Sunday, June 21, 2015

Happy Solstice!

This is very exciting.  In this picture, you see five Black Krim tomatoes (the fifth one is still inside its calyx, to the right of the big one).

Black Krim tomatoes

With these five tomatoes, I will have exceeded my total tomato harvest for the past eight years.  At my old house, the deer were persistent and usually succeeded in nibbling my tomatoes down to stumps, even with a cobbled-together fence around them, and the plants could never make enough headway to actually produce fruit.  There wasn't a good garden spot, and to be honest I just wasn't terribly motivated to build one at a rental house.  I didn't try tomatoes every year, but it was probably at least five or six of the eight years.

In all that time, I got four ripe tomatoes.  It was frustrating.

But now, NOW, I will have tomatoes!  The Black Krim has seven fruiting branches already, and the Amish Paste has six!  And they are not nibbled!

And look, the Amish Paste tomatoes are getting big too!

Amish Paste tomatoes

I spent a little time out there yesterday, and finally got the tomatoes staked and pruned.  I had left this a little late for the Black Krim and Amish Paste- they should have been attended to several weeks ago (or when I planted them, actually, since they were already a foot tall), and were flopping all over the bed with suckers running wild.  Oh well.  They're staked now and most of their suckers have been removed.

I left one big sucker on the Black Krim and two on the Amish Paste, so that I'll get bigger yields than if I had pruned them to just one stem.  I just tied the suckers to the same stake as the main stem.

I am SO EXCITED for ripe tomatoes!

Tomatoes, safely pruned and staked, plus volunteer sunflower

You can also see the volunteer sunflower there in the tomato bed.  Definitely NOT a lemon cucumber! D'oh!  That'll teach me to make snap judgements on seedling identity, based solely on the cotyledons.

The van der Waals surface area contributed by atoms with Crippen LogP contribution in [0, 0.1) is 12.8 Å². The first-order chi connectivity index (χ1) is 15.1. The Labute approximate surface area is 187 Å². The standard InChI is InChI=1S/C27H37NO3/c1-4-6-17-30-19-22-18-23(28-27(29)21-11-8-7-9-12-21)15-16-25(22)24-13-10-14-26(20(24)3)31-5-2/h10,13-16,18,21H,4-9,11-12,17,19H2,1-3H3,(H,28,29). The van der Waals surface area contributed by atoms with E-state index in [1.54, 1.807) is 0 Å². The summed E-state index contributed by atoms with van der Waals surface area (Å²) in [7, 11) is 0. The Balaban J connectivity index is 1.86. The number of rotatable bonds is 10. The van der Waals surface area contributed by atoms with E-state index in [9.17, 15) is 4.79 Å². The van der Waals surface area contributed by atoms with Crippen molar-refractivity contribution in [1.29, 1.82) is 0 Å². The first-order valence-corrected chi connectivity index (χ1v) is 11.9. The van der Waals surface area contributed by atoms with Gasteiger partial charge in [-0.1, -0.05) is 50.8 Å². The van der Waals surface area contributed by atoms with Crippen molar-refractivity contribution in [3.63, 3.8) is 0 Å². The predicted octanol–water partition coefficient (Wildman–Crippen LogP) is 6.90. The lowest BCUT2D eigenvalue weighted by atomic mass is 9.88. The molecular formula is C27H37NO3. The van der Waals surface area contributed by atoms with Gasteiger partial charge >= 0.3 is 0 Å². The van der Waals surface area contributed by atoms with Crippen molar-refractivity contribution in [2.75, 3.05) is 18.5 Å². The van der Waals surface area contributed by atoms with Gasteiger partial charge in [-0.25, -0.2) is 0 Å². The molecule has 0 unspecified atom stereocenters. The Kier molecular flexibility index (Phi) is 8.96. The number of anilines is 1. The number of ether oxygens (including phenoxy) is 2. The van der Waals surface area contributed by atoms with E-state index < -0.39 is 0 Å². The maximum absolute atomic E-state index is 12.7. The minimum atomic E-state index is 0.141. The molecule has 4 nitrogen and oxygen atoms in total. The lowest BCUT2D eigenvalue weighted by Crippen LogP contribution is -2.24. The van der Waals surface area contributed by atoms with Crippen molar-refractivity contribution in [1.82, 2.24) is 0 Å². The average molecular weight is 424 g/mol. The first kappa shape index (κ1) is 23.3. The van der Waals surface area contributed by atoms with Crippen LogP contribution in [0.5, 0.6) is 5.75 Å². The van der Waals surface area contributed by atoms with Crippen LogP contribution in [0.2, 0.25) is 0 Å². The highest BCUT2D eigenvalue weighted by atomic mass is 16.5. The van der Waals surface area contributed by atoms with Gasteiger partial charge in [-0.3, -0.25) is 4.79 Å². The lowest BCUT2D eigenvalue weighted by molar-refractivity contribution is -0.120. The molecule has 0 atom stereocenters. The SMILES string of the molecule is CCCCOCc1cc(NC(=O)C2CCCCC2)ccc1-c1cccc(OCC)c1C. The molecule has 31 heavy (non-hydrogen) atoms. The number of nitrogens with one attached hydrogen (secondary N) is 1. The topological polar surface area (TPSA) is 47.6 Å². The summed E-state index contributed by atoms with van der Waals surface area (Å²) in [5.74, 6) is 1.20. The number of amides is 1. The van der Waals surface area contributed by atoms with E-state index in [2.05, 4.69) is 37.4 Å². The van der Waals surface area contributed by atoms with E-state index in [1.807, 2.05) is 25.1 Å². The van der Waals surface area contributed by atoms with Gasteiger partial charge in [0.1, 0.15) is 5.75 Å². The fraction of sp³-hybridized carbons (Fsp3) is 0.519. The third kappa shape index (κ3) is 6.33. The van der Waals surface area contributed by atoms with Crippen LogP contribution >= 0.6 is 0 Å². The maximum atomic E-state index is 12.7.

Other excitement in the garden includes the first blooms on the Jackmanii clematis opening today.  These are such a beautiful deep purple.

Clematis jackmanii flowers opened today!

The sugar snap pea harvest continues.  I think we've gotten about six quarts of peas so far, but it's hard to tell for sure when we're out there grazing all the time.  I know for sure that there are four quarts in the freezer.

Emma likes to eat the components of the peas separately.  First one side of the pod, then the peas, then the other side of the pod.

Peas in pods

The freesia is also developing well, and a second flower spike has formed.  This was a bag of mixed colors, and I can't wait to see what these turn out to be.

Freesia buds

The daylilies have started to open, an old-fashioned favorite.


The blueberries continue to ripen.  We've had one little handful of ripe berries already, but they disappeared too fast to be photographed.

Oh, and I may or may not have bought three more blueberry bushes a couple weeks ago....


The Tomato Annex is going well, and I'm headed up there to do some staking and pruning this evening after it cools down a bit.  Six of the plants are flowering!  The ones in the back two rows are the ones I started from seed, and are still looking pretty puny, though they are growing.

The Tomato Annex 6.21.15

The Basil Annex is looking great, though I apparently forgot to take a picture when we were up there this morning.  The plants have been pinched back twice and are getting nice and bushy.

The cucumbers are growing well, and have female flowers with little proto-fruits!  Hooray!

Future cucumbers!

Back in my yard now, and here's another experiment we're trying.  This is a cucamelon (Melothria scabra), also called Mexican sour gherkin or mouse melon, which is a new plant for me.  I saw these on Pinterest, and lemminged along and ordered some seeds.  The fruit looks like a tiny (1" long) watermelon and it supposedly tastes like a lime-flavored cucumber.

I started these seeds indoors in early April, and they are taking f.o.r.e.v.e.r. to do anything. This is the biggest of my three plants, and it's still only 1/2 inch tall with three tiny sets of leaves.  I'm hoping that now that we're into hot weather they will start growing.  If we get fruit off these this year it'll be a miracle.

Cucamelon sprout.

The yellow snapdragon in the barrel has started blooming,

Beware the dragons

and Emma's black petunia is going strong.  This is a pretty flower, and makes a nice contrast.

Emma's black petunia

It's been a hot day today, into the low 90s, but it was quite pleasant in the breezy shade.  I read a book on the deck, and Emma the Garden Artist (and Coco) enjoyed the lawn.

Garden artist

1 comment:

Anne said...

I have a feeling you might be overwhelmed with vegetables before too long. Everything looks great. Good to see the blueberries are producing. That was an experiment. And it is lovely to see Emma and Coco enjoying the yard. I love your posts. Keep them coming.